But it shouldn’t end there. It should be across the board, right down to social media for everyone. I know my good friend who owns a home remodeling business and has a web site would also like to see that the reviews he’s getting online are left by real people, not anonymous fakes who slam him in reviews. They slam him because they are his competition and they are jealous of the business he’s doing. It happens to him all the time, and he knows who it is and yet there’s nothing he can do about it. It’s happened to my mechanic, and even to my druggist.

Ms Bains, a partner at Bains Cohen, the legal firm which is bringing the action, said today: “The police do have the ability and the resources to find out who is responsible for this type of abuse.

“The order that was granted from the High Court was called a Norwich Pharmacal Order which is a disclosure order compelling Facebook to give us whatever information they have.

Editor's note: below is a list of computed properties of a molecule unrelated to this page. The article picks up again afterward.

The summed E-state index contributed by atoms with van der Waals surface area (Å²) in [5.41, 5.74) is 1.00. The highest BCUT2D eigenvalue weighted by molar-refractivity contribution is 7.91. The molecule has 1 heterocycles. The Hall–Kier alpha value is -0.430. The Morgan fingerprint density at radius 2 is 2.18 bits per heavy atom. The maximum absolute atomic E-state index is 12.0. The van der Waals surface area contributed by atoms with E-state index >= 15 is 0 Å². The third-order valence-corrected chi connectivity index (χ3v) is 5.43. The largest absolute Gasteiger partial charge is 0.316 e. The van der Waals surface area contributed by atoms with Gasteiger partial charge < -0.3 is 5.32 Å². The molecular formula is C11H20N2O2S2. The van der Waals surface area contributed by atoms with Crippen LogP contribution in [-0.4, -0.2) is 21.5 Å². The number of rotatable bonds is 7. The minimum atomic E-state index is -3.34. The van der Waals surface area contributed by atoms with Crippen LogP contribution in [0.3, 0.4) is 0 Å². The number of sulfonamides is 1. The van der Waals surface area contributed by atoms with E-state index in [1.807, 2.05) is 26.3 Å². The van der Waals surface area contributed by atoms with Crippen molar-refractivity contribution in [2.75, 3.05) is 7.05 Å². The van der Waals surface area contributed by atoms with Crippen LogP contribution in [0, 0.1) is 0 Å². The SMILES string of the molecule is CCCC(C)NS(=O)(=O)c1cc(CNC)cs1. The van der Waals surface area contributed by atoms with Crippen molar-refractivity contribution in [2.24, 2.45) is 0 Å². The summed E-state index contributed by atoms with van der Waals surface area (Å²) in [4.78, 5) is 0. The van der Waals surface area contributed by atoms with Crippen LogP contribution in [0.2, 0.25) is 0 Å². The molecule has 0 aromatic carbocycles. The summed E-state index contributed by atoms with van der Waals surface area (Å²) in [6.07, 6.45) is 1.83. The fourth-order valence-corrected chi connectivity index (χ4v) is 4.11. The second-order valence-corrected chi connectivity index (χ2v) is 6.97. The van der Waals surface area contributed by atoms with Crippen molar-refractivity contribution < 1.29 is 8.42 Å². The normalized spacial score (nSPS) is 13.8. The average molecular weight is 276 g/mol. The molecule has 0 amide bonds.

“We don’t know how useful that information is going to be until we have it.

“It may turn out to be fake. If that’s the case, it will be the internet service providers (ISPs) who will be most useful to us because they will hold the bill-payers’ addresses and we will have to get a further order.”

In other words, they are going after these trolls and they aren’t going to stop until they get an identity and they get these people exposed. And I couldn’t agree with them more. I know that if I were in the same position and someone started to screw around with me like that, I’d being doing exactly that same thing now that I know it can be done. It’s time for some new Internet rules. It’s time for the mom and pop Internet mentality of quasi snark and absolute disregard to stop. And I believe we’ll be seeing more of this very thing in the future as more victims of Internet Anonymous Abuse start to surface all over the world.

If you want to read more, which I think would be wise, please check out the link I provided above to get the full impact of what’s happening. These cases have been cropping up in small doses for the past year or two. People are tired of the abuse of power that Internet anonymity has created.